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DUBAI: Nadim Karam was among the many artists deeply affected by the explosion in the port of Beirut on August 4, 2020.

The 65-year-old artist and architect has been inspired by the Lebanese capital throughout his decades-long career and his colossal metal sculpture ‘The Gesture’ – created a year after the tragedy – was his way of expressing her grief and trauma.

“I couldn’t function and go on living without offering a gesture to the victims of the explosion and the sadness of Beirut,” Karam told Arab News. “Hundreds of people died in the explosion, but I was still alive.”

The sculpture, made of metal recovered from the explosion, now stands in the heart of Beirut. “I created ‘The Gesture’ with a team of caring professionals and we all volunteered our efforts, time and expertise to ensure that what happened will never be forgotten,” says Karam.

“The Gesture” is typical of Karam’s work, which tends both to make statements and to ask questions. Provided

“The Gesture” is typical of Karam’s work, which tends both to make statements and to ask questions, as evidenced by his contribution to “The Sublime Nature of Being”, an immersive multi-sensory exhibition which recently opened its doors at DIFC Dubai, featuring artists from around the world.

Curated by Ambika Hinduja Macker, who is an artist in her own right as well as the founder and creative director of design firm Impeccable Imagination, the exhibition explores the influence of nature on the human experience. The showcase features everything from large-scale sculptures to light and shadow installations.

Karam began sketching his ideas for ‘Sublime Silence’, included in the exhibition, in 2015. As its name suggests, it is a piece based on the concepts of speech and silence. And like ‘The Gesture’, it has a deeper meaning than at first glance suggests.

“I feel like authentic communication is overwhelmed by the amount of noise,” says Karam. “The downside of our instant global communication networks is that there is too much shouting to attract attention on social media. Silence, allowing reflection and deep reflection, has become a scarce and precious commodity. For for me, silence is at the source and at the essence of things.

Karam began sketching his ideas for “Sublime Silence,” included in the exhibit, in 2015.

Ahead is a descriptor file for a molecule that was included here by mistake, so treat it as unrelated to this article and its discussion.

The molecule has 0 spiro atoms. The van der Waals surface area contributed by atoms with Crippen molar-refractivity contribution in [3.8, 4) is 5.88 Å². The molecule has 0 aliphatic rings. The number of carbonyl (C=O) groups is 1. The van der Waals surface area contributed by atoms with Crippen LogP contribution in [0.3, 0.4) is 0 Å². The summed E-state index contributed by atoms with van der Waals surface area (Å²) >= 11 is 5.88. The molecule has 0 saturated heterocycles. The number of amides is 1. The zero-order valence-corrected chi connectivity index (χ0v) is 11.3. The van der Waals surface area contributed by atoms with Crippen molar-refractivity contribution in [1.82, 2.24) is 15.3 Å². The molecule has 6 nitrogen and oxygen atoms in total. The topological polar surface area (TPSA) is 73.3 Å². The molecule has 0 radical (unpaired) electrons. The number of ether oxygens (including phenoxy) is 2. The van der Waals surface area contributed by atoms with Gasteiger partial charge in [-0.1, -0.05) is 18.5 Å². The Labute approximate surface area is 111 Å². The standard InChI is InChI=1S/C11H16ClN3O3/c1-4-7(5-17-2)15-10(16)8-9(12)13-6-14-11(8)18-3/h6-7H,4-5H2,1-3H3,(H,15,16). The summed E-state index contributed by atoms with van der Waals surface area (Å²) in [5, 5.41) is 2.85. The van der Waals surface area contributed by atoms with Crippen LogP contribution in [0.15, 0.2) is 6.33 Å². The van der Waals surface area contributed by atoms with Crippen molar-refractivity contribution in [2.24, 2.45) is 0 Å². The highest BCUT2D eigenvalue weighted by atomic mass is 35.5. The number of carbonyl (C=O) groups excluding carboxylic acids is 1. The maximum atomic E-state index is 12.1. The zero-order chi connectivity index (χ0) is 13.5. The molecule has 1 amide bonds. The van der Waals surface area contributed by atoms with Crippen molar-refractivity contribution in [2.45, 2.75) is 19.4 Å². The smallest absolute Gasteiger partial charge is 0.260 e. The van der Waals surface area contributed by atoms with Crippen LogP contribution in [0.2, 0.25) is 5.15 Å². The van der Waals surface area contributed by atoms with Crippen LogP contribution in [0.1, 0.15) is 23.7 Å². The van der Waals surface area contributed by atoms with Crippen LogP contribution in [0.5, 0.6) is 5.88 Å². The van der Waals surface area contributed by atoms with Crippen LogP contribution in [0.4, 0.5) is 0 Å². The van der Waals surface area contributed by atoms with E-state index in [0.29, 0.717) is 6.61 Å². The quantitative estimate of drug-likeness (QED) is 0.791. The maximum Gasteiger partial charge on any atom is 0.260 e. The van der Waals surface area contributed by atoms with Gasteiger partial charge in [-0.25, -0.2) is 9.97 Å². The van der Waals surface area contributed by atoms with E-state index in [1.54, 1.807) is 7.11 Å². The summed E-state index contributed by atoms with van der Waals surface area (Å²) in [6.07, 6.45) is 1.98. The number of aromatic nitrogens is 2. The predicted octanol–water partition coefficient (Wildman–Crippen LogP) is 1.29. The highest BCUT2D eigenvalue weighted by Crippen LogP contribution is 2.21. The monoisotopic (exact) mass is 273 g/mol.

Another work by Karam presented in the exhibition — “Memory Lapse” — also examines a dichotomy: that of emptiness and fullness. It consists of two sculptures facing each other. Karam describes it as experiential work.

“They have reflective, polished and slightly concave surfaces,” he explains. “One is filled with patterns – stories and memories – and represents the past. The other is an empty reflective surface representing the future. As you stand between them, you find the future and the past merged into the present. through your vision.

His third piece takes up a recurring motif from his work: The elephant.

While emblematic of his artistic practice, “Crystal Elephant” is also something of a new approach for Karam. Provided

“I’m attached to the elephant, both to its physical properties and how it cares about its community and has long memories,” he says. “In fact, I use the elephant to launch any new idea in my work.

While emblematic of his artistic practice, “Crystal Elephant” is also something of a new approach for Karam. This is the first time he has used crystals in his work. “They are reflective and alive, generating movement when touched, and they radiate a beautiful energy into the space around them,” he explains.

Karam also has some of his work – “On Parade” – on permanent display at AlUla. It was created as part of the first iteration of Desert X AlUla, the second edition of which is currently underway.


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